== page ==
​B​ody Dysmorphic Disorder

Body dysmorphic disorder is a psychiatric disorder that makes you obsessed with your physical appearance. More particularly, you are obsessed with a flaw in your appearance, which may either be much less severe than you believe, or even be entirely imaginary. However, it seems so overwhelming to you that you end up avoiding social situations, so others cannot see your flaws.

These perceived flaws become a cause of severe distress in your life and negatively impact your ability to function normally.  You may dislike any part of your body, but the common features are hair, skin, nose, chest or stomach. This disorder is most common in and often develops in adolescents and teens, and affects both men and women almost equally.

Body dysmorphic disorder can occur due to several factors, such as:

  • Genetic predisposition for mental illness

  • Neurobiological factors (chemical imbalance in the brain)

  • Personality traits

  • Life experiences

If you believe you may be suffering from body dysmorphic disorder, you are likely to experience the following symptoms:

  • Camouflaging (with body position, clothing, makeup, hair, hats, etc.)

  • Comparing yourself with others

  • Seeking surgery

  • Checking your reflection repeatedly in a mirror

  • Avoiding mirrors

  • Skin picking

  • Excessive grooming

  • Excessive exercise

  • Changing clothes excessively

If you or a loved one is experiencing extreme body image issues, seek help from your doctor. You can obtain additional information and expert medical advice from the highly trained and internationally accredited staff working with the Mind and Brain Service Line at The Aga Khan University Hospital.

Your time with your doctor may be limited, so make sure to prepare for your visit beforehand. Here are some tips to help get you started.

Your doctor will form a diagnosis based on a detailed medical and personal history. You must mention your concerns about your appearance to your doctor. He/she will judge the severity of your symptoms and also test for other disorders such as <social anxiety disorder>, depression and eating disorders.

Following tests may be used to test for body dysmorphic disorder:

  • Physical exam

  • Lab tests such as blood, urine and thyroid

  • Psychological evaluation: your doctor will talk to you about your thoughts, feelings and behaviour patterns in order to determine the extent of your symptoms.

It can be difficult to diagnose body dysmorphic disorder because the symptoms are similar to other psychological conditions. It is important to discuss your symptoms and feelings honestly or your doctor won’t even realize that your body image is distorted. It takes time and effort to get an accurate diagnosis and begin appropriate treatment.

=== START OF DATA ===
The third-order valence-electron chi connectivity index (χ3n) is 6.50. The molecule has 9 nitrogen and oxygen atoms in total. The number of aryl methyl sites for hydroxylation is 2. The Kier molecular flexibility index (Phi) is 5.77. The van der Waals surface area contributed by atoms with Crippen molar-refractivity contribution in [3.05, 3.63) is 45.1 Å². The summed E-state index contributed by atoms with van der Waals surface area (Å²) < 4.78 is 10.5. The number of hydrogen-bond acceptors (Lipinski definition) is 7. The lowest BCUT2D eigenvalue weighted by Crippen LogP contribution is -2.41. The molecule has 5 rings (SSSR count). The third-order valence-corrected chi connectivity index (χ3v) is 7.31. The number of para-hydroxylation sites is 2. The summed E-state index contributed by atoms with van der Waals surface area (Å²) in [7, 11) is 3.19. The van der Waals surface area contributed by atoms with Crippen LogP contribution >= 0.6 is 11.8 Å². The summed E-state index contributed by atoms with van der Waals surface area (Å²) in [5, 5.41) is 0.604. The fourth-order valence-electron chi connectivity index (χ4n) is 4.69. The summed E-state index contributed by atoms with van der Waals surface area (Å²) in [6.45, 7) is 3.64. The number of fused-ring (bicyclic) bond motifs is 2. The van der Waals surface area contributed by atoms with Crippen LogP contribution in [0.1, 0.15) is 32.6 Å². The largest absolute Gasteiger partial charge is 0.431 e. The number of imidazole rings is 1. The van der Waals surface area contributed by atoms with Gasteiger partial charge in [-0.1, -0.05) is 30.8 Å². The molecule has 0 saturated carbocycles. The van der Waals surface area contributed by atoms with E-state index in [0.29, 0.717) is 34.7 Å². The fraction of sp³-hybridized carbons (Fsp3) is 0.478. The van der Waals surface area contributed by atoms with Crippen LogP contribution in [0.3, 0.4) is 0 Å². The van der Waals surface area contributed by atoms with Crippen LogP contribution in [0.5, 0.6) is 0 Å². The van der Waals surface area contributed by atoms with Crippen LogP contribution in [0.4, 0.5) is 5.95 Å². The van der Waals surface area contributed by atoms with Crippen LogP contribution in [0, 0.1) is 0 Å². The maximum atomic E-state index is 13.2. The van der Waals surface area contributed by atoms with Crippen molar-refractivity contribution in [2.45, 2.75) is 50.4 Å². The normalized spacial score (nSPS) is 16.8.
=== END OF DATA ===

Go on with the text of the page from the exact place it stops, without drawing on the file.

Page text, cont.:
Your treatment will be aimed at improving your symptoms and enhancing your daily functioning. A very useful treatment in these situations is psychotherapy, particularly CBT (Cognitive Behavioural Therapy). This will help you to:

  • Identify your fears about yourself

  • Change your negative perception of yourself

  • Change the way you respond to symptoms (perceived or real)

  • Learn to cope with anxiety and stress

  • Improve social and personal relationships

  • Address other mental or physical problems, such as depression.

Your doctor may also prescribe anti-depressants or anti-anxiety medications such as selective serotonin reuptake inhibitors (SSRIs) to help you manage your symptoms.

The Aga Khan University Hospital offers various support services to help with managing or recovering from the disease or condition. These include but are not limited to nutrition, physiotherapy, rehabilitation, specialized clinics and some patient support groups. Your doctor or nurse will advise you accordingly.

The Aga Khan University Hospital offers financial assistance to those who are in need and fulfil the eligibility criteria. For further information, you can contact the Patient Welfare Department. You can find the contact number of the Patient Welfare Department in the ‘Important Numbers’ section on the website homepage.

The financial counselling staff is available during office hours, at the main PBSD (Patient Business Services Department), to answer your financial queries on treatments’ costs and authorize admissions on partial deposit as per hospital policies allow. The financial counsellor in the emergency room is open 24/7. You can find the contact number of the Patient Business Services in the ‘Important Numbers’ section on the website homepage.

Your doctor and or nurse will give you specific instructions about the prescribed medication. Please ensure that you take or use the prescribed medicine as advised. It can be dangerous to your health if you self-prescribe. Please inform the doctor or nurse beforehand if you have experienced any adverse reactions to any medications in the past. If you experience any symptoms of drug poisoning, overdose or severe reaction please contact the Pharmacy Service at The Aga Khan University Hospital immediately. You can find the contact number of the Pharmacy Services in the ‘Important Numbers’ section on the website homepage.

The information provided on our website is for educational purposes and not intended to be a substitute for medical advice, diagnosis or treatment. You should always seek the advice of your doctor or other healthcare professional provider. ​